HEKMAT (Ḥekmat), ŠAMSI MORĀDPUR, educator and philanthropist (b. Tehran, 1917; d. Los Angeles 2 July, 1997; Figure 1). She graduated from American School and Sage College in Tehran. Founder, owner and principal of Hekmat International School (1950-79) in Tehran, Hekmat was one of the founders and the president of the Jewish Ladies’ Organization of Iran (Sāzmān-e bānovān-e Yahud-e Irān; 1947-79), which established five free daycare centers in low income Jewish quarters across the country providing education, clothing, food, and shelter to underprivileged children (Cohanim, p. 490; Sarshar, pp. 249, 424). The organization’s other functions included literacy and vocational training for adults, and emergency aid to victims of natural disasters.
Playing a significant part in obtaining the approval of Israel’s religious leadership, Hekmat helped to ameliorate the hardship of Iranian Jewish women with respect to inheritance laws by changing the takkanot (ordinances).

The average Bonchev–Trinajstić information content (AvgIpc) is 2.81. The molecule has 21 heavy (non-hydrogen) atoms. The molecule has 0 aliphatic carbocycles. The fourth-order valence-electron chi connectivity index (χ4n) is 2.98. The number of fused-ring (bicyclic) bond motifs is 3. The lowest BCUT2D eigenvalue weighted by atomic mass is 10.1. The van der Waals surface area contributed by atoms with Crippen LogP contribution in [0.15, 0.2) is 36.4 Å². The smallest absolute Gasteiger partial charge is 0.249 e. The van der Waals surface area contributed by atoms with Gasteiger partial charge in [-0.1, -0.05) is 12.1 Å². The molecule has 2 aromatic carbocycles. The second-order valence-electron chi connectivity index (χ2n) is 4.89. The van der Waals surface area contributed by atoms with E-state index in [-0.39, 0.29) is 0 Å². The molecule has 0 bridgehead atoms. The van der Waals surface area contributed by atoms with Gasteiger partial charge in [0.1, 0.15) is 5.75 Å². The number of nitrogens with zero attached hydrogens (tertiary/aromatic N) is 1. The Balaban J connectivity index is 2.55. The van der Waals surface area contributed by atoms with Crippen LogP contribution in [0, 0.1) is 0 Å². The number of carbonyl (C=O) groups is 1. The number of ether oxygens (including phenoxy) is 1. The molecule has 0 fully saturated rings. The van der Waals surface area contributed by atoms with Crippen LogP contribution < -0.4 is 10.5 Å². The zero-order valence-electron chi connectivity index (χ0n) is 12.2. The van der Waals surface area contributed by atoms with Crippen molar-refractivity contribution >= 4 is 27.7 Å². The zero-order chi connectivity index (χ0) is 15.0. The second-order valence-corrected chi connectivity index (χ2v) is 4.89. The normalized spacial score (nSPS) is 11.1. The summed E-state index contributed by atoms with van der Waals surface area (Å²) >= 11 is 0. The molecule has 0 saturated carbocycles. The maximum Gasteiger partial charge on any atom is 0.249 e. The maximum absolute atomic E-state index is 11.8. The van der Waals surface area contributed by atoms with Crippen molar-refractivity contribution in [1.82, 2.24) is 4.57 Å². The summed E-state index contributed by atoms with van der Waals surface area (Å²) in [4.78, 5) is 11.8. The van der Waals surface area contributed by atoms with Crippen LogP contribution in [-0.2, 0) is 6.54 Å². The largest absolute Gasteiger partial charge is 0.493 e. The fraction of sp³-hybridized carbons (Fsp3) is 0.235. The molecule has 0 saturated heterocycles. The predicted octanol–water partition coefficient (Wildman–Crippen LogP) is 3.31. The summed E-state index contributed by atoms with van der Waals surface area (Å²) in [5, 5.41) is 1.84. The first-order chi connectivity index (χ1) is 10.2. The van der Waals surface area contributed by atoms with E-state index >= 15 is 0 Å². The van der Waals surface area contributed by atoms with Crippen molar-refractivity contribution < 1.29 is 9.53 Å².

In her capacity as the honorary treasurer of the High Council of Women’s Organization of Iran (Šurā-ye ʿali-e sāzmān-e zanān-e Irān; 1958-74), she represented Iran in various international conferences on the status of women and was instrumental in organizing ten daycare centers and orphanages throughout the country. As Vice-President of the International Council of Jewish Women (1966-72) she promoted social and educational exchange within the thirty member countries. Immigrating to the United States in 1979, Hekmat founded the Iranian Jewish Women’s Organization of Southern California to provide financial assistance to underprivileged families and students. In 1981, she started the “Persian Friends Chapter of the City of Hope” to raise funds for the City of Hope Medical Center. In 1982, she established the “Haifa Group” of the Beverly Hills Chapter of Hadassah, receiving the title of Honorary Life President of Hadassah in 1989 (Cohanim, p. 491).
Ruhollah Cohanim, The Golden Treasures Book: 1001 Memories, Los Angeles, 1993.
Houman Sarshar, ed., Esther’s Children: A Portrait of Iranian Jews, Los Angeles, 2002.
Originally Published: December 15, 2003
Last Updated: March 22, 2012
This article is available in print.
Vol. XII, Fasc. 2, p. 152